Drinking from a Fire Hose
In 1996, I was writing the Turf Q & A column for Florida Turf Digest. A few years earlier I had asked an extension specialist from another state where he got his questions for his question and answer column. “We have to make them up,” he said, “otherwise we’d hardly have any.” My mind flashed an image of the pink door montage and I thought, “this could be better organized.”
When I was writing the Turf Q & A column, the internet was young, a seeming flood of information, like “drinking from a firehose.” Despite all the computer books, it was hard to find and remember the answers I needed on all my questions about computers. The pre-Google search engines Altavista, Excite, Hotbot, and Lycos helped me find the answer from sharing communities. More importantly, I gained and retained the knowledge.
Organized Problem Solving
Active problem solving is a good way to learn about computers as well as turfgrass. Socrates asked questions of his students and engaged them in dialog to develop deeper understanding. This was developed further in the Dialogues of Plato. The human brain learns well in playing games, solving problems, and answering questions. Besides the Socratic Method, I think there is value in linear narrative, particularly in science. But I’m getting nonlinear.
In 1997 I asked my University of Florida turfgrass students to post questions and answers to the floridaturf.com website. I also started Turfgrass Management as an email list for turfgrass industry people mostly in Florida. The vast majority of workers in the lawn and landscape industry and gardeners and golf course superintendents did not then have email addresses. But folks were getting online. Eventually everybody got “wired.” In 2001, I moved web pages to turfgrass.com and used an early flat-file perl version of Infopop Universal Bulletin Board (UBB). For a dozen years there was lively conversation, with over 22,000 posts and replies.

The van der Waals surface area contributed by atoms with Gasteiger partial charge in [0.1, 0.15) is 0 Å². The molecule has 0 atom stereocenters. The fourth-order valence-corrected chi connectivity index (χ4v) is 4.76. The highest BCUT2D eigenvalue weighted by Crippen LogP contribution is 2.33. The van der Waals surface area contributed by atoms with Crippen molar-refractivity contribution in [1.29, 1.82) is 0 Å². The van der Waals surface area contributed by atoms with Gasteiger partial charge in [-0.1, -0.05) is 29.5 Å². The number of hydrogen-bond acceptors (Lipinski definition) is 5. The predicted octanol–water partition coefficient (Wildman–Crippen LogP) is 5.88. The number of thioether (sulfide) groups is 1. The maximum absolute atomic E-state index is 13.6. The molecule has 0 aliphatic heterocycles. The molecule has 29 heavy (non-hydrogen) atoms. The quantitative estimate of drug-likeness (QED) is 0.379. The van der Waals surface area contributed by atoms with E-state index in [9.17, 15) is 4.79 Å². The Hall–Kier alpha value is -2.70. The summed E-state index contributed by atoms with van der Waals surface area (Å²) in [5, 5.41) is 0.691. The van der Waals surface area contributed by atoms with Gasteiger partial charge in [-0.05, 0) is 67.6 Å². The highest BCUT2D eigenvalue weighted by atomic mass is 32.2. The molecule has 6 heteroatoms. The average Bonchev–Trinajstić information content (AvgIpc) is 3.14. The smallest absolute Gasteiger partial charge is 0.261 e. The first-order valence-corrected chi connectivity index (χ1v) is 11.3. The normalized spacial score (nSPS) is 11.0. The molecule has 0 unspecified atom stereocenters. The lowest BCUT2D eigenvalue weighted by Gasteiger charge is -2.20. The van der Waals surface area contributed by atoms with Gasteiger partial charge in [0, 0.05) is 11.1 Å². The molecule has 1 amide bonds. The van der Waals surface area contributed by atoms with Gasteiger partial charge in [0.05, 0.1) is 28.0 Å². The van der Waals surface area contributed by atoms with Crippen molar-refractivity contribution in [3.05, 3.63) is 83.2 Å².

The Death of Discussion Forums?
Times changed. Again. Everybody got mobile. And unwired. Inappropriate forum posts required deletion. Facebook and twitter grew and competed for online attention. Turfgrass.com postings screeched to a stop. The incredible shrinking Turfgrass Forums was part of a trend, the internet version of “bowling alone.” I still think there is value in the ancient idea of an open public forum involving directed conversation.
So the intention of renovating turfgrass.com is to provide Q & A, original content, and raw material for knowledge-base solutions to problem solving. What I mean by that is still fuzzy, is partly encyclopedic, and partly goes back to my inspiration of artificial intelligence problem solving from University of Illinois’ Dr. Tom Fermanian, an early promoter of expert systems and machine knowledge in turfgrass, and others such as Dr. Jim Beard who literally wrote the book on turfgrass science.
All this should be better organized! Stay tuned!